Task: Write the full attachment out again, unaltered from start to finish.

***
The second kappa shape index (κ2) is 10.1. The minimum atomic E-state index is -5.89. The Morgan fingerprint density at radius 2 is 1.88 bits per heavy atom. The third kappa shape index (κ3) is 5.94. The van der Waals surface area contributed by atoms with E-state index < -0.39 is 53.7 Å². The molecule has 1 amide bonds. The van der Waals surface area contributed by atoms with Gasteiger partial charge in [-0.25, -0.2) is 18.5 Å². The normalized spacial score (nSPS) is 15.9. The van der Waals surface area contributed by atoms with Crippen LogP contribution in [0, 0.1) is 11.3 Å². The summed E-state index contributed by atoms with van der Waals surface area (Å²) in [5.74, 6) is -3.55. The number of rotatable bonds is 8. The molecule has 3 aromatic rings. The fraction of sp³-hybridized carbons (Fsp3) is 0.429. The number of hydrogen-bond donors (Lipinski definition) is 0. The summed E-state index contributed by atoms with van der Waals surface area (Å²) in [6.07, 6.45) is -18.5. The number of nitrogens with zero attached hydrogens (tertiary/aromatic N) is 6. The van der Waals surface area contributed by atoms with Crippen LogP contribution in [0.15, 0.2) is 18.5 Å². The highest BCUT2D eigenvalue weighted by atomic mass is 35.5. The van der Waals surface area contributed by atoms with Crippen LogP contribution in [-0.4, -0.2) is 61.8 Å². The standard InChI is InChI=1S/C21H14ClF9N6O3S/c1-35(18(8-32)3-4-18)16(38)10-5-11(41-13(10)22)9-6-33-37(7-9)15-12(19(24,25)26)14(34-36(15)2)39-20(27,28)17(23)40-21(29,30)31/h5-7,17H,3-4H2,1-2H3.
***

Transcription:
The second kappa shape index (κ2) is 10.1. The minimum atomic E-state index is -5.89. The Morgan fingerprint density at radius 2 is 1.88 bits per heavy atom. The third kappa shape index (κ3) is 5.94. The van der Waals surface area contributed by atoms with E-state index < -0.39 is 53.7 Å². The molecule has 1 amide bonds. The van der Waals surface area contributed by atoms with Gasteiger partial charge in [-0.25, -0.2) is 18.5 Å². The normalized spacial score (nSPS) is 15.9. The van der Waals surface area contributed by atoms with Crippen LogP contribution in [0, 0.1) is 11.3 Å². The summed E-state index contributed by atoms with van der Waals surface area (Å²) in [5.74, 6) is -3.55. The number of rotatable bonds is 8. The molecule has 3 aromatic rings. The fraction of sp³-hybridized carbons (Fsp3) is 0.429. The number of hydrogen-bond donors (Lipinski definition) is 0. The summed E-state index contributed by atoms with van der Waals surface area (Å²) in [6.07, 6.45) is -18.5. The number of nitrogens with zero attached hydrogens (tertiary/aromatic N) is 6. The van der Waals surface area contributed by atoms with Crippen LogP contribution in [0.15, 0.2) is 18.5 Å². The highest BCUT2D eigenvalue weighted by atomic mass is 35.5. The van der Waals surface area contributed by atoms with Crippen LogP contribution in [-0.4, -0.2) is 61.8 Å². The standard InChI is InChI=1S/C21H14ClF9N6O3S/c1-35(18(8-32)3-4-18)16(38)10-5-11(41-13(10)22)9-6-33-37(7-9)15-12(19(24,25)26)14(34-36(15)2)39-20(27,28)17(23)40-21(29,30)31/h5-7,17H,3-4H2,1-2H3.